Social learning is considered one of the hallmarks of cognition. Observers learn from demonstrators that a particular behavior pattern leads to a specific consequence or outcome, which may be either positive or negative. In the last few years, social learning has been studied in a variety of taxa including birds and bony fish. To date, there are few studies demonstrating learning processes in cartilaginous fish. Our study shows that the cartilaginous fish freshwater stingrays (Potamotrygon falkneri) are capable of social learning and isolates the processes involved. Using a task that required animals to learn to remove a food reward from a tube, we found that observers needed significantly (P < 0.01) fewer trials to learn to extract the reward than demonstrators. Furthermore, observers immediately showed a significantly (P < 0.05) higher frequency of the most efficient “suck and undulation” strategy exhibited by the experienced demonstrators, suggesting imitation. Shedding light on social learning processes in cartilaginous fish advances the systematic comparison of cognition between aquatic and terrestrial vertebrates and helps unravel the evolutionary origins of social cognition.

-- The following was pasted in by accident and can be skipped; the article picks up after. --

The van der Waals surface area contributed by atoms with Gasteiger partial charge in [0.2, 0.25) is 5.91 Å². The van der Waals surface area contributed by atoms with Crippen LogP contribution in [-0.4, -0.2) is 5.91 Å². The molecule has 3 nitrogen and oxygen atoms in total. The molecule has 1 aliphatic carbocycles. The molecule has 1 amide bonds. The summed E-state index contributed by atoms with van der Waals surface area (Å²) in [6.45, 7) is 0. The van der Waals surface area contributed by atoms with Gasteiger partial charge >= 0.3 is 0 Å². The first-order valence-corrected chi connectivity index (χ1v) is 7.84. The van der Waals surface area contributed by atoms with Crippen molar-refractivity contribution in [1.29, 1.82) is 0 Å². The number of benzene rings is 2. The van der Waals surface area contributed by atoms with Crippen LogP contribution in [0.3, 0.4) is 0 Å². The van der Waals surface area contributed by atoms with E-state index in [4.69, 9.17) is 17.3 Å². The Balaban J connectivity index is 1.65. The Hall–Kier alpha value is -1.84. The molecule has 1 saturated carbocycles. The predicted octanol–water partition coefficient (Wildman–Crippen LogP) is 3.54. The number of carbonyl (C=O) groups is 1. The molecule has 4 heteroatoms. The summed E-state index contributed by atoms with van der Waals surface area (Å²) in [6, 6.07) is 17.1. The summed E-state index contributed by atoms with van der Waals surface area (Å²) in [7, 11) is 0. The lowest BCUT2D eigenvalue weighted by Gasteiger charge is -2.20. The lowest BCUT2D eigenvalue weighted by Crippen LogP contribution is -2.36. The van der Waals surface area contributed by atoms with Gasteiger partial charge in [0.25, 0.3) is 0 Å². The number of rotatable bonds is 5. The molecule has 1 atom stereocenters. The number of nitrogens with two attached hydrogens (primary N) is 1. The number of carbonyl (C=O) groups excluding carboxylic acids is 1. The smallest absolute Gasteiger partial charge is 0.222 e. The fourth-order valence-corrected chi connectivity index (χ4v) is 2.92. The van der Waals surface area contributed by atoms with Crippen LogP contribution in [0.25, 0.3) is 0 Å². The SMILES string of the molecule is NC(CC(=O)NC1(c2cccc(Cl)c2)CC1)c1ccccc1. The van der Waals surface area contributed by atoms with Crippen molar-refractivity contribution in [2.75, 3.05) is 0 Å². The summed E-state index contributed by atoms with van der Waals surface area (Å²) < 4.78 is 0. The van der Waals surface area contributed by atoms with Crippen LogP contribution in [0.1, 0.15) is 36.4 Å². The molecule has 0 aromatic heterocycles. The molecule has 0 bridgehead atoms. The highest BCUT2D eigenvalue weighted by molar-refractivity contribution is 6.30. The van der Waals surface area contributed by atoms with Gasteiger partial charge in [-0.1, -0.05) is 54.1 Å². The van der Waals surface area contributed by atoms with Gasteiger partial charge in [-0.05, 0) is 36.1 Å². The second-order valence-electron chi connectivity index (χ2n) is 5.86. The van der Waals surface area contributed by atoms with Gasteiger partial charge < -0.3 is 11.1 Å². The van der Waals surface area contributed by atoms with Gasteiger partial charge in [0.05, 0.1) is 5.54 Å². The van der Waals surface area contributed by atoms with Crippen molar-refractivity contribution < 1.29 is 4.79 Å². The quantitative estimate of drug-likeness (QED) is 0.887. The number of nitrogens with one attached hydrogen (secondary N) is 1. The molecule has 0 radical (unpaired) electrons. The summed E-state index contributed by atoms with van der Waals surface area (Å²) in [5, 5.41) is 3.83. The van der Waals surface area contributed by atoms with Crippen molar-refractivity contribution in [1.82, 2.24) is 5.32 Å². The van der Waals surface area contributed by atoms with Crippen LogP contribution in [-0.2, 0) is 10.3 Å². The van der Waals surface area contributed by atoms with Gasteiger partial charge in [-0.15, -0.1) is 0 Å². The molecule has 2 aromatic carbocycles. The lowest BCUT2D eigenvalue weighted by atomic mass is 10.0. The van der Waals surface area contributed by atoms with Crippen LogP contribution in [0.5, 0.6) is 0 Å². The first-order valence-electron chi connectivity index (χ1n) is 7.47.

Social learningCartilaginous fishStingrayImitation learning